“The doctrine of informed consent protects a patient’s bodily integrity and autonomy in determining what medical treatment to allow. The doctrine recognizes that a patient has the right to be informed by his or her physician of the risks and benefits attending a proposed course of treatment in order to enable the patient to make an informed decision about the treatment. To ensure informed consent, the physician has a duty to inform the patient about the risks, benefits, likelihood of success, and alternatives…The doctrine of informed consent developed through the common law under the theory that a surgery conducted without consent was a battery, and that, to be effective, a patient’s consent must be informed, i.e., based upon adequate information. Without the patient’s informed consent, the physician is liable for the procedure, regardless of whether the physician was negligent.” Shinal v. Toms, 31 MAP 2016 (PA 2017). Moreover, the Supreme Court of Pennsylvania has held that the physician may not delegate the responsibility of obtaining his or her patient’s consent to another person (e.g. a member of the physician’s staff such as a physician’s assistant or a nurse). The physician must communicate the risks, benefits, the likelihood of success, and alternatives by direct communication with the patient. In its opinion, the Supreme Court expressly stated that “[w]ithout direct dialogue and a two-way exchange between the physician and patient, the physician cannot be confident that the patient comprehends the risks, benefits, likelihood of success, and alternatives” and that “Informed consent requires direct communication between physician and patient, and contemplates a back-and-forth, face-to-face exchange, which might include questions that the patient feels the physician must answer personally before the patient feels informed and becomes willing to consent.”
No. You don’t. At least you don’t if there is nothing in your individual employment contract which gives you that right. There is a Pennsylvania statute which guarantees employees the right to inspect their personnel files but the statute only applies to current employees. You are not a current employee if you have been fired. According to the Inspection of Employment Records Law (also known as “the Personnel Files Act”), 43 P.S. §§ 1321-24, “An employer shall, at reasonable times, upon request of an employee, permit that employee or an agent designated by the employee to inspect his or her own personnel files used to determine his or her own qualifications for employment, promotion, additional compensation, termination or disciplinary action ….” In the case of Thomas Jefferson University Hospitals v. Pennsylvania Department of Labor and Industry, 30 EAP 2016 (PA 2017), it was argued that since the law provides for inspection of personnel files to determine qualifications for termination it must provide for inspection by former employees whose employment had been terminated. However, the Pennsylvania Supreme Court held that another section of the statute which defined employees, as follows, controlled: “Any person currently employed, laid off with reemployment rights or on leave of absence. The term ’employee’ shall not include applicants for employment or any other person. ” The court explained that the reference to access to qualifications for termination was not superfluous because in some instances current employees are given advance warning that they will be terminated.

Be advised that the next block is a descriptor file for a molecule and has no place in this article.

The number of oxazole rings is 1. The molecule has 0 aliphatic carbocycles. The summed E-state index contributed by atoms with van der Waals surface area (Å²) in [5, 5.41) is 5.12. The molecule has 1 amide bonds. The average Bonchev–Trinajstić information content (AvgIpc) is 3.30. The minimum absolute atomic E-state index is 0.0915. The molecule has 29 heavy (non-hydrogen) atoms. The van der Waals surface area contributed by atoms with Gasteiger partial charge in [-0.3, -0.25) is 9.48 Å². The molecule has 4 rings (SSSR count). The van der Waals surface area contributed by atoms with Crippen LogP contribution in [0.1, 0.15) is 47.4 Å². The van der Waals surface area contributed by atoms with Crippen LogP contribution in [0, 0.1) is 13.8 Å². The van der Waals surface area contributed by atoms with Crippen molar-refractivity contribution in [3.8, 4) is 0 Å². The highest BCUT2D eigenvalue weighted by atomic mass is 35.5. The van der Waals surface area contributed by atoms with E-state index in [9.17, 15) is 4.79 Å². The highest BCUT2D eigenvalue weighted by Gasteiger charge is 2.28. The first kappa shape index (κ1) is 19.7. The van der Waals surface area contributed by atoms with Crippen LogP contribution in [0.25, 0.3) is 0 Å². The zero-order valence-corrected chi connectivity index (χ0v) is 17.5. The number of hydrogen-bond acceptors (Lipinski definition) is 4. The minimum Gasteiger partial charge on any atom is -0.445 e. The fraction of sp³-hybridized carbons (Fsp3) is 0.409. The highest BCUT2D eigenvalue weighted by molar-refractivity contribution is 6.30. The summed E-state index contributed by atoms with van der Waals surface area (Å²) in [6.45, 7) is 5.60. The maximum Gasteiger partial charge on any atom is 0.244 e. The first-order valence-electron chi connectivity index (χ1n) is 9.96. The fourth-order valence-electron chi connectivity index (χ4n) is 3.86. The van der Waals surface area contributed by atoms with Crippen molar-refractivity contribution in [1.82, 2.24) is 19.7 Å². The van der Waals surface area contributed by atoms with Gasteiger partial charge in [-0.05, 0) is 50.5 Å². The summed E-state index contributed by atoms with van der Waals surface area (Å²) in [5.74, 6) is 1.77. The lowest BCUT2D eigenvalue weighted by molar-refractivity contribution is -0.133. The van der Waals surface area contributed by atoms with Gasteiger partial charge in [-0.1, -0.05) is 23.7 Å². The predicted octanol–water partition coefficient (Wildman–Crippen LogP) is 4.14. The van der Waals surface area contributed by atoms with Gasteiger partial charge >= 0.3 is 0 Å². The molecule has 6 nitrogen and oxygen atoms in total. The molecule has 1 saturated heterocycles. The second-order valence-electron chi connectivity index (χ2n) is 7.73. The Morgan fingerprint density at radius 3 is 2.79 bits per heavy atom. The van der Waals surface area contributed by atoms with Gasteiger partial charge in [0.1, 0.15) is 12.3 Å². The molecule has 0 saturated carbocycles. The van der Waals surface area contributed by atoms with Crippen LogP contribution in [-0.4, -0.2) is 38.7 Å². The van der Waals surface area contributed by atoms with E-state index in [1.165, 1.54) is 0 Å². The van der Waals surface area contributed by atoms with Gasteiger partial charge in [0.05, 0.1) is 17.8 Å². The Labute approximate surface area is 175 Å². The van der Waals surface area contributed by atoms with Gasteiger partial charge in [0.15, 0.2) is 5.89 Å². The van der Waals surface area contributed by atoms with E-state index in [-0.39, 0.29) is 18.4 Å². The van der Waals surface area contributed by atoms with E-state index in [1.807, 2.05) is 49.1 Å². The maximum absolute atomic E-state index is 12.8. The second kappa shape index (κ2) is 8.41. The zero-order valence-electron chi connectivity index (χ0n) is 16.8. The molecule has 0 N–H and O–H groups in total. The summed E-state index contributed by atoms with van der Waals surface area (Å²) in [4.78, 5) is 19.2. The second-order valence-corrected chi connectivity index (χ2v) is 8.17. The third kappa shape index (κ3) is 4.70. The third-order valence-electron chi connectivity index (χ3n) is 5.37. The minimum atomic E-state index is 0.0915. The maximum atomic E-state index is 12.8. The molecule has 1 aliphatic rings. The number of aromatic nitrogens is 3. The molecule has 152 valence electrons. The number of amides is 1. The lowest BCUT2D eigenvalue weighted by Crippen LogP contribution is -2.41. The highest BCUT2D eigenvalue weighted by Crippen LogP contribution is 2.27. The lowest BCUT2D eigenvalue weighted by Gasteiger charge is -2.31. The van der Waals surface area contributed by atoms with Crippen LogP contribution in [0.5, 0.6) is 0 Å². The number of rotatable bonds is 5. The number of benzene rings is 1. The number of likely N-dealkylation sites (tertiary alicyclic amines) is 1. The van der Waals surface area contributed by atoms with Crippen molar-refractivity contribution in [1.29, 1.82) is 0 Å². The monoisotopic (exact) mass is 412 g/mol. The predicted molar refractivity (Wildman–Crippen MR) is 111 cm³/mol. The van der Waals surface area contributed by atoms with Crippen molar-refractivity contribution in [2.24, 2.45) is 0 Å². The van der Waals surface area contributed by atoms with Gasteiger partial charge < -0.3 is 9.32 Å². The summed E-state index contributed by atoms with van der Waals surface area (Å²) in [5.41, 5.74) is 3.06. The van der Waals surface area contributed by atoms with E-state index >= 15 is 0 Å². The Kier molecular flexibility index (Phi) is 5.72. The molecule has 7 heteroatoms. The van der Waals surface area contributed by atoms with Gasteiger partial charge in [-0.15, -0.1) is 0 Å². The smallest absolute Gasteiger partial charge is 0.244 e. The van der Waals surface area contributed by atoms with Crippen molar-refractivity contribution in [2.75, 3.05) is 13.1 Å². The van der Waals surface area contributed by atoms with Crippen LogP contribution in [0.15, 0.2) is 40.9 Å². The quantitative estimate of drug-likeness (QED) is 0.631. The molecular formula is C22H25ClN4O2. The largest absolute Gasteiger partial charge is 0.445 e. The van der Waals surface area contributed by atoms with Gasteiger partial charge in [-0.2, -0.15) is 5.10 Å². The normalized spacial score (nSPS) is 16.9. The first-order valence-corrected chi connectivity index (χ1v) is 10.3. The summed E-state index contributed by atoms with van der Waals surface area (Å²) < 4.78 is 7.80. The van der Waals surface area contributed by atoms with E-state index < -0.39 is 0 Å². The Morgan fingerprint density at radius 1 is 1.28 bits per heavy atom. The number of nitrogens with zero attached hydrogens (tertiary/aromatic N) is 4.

Are you having problems with your landlord timely completing necessary repairs? You may find the case of Nexus Real Estate v. Erickson, 2017 Pa. Super. 180 of interest. In that case, the landlord’s property manager made numerous assurances that repairs would be performed and either performed no repairs at all or performed inadequate repairs. This failure left the tenant without heat for an entire winter, without air conditioning for an entire summer, and with a roof which leaked for months causing visible mold to grow and causing the tenant to cough. Also, during a construction project at the apartment building, the tenant’s water was turned off at least 25 times. Eventually, the tenant started paying his rent into an escrow account and the property manager then sued him for unpaid rent. The tenant responded by suing the property manager and the landlord, bringing claims pursuant to the Pennsylvania Unfair Trade Practices and Consumer Protection Law and breach of the warranty of habitability. The lawsuits were consolidated for a non-jury trial and the Court awarded the tenant $32,150 in damages consisting of $29,250 for violations of the Pennsylvania Unfair Trade Practices and Consumer Protection Law , which was a tripling of the $9,750 he had paid in rent, and $2,900 in attorney fees.
The moral of the story? If you are dealing with a landlord from Hell, consider consulting an attorney concerning remedies under the Pennsylvania Unfair Trade Practices and Consumer Protection Law .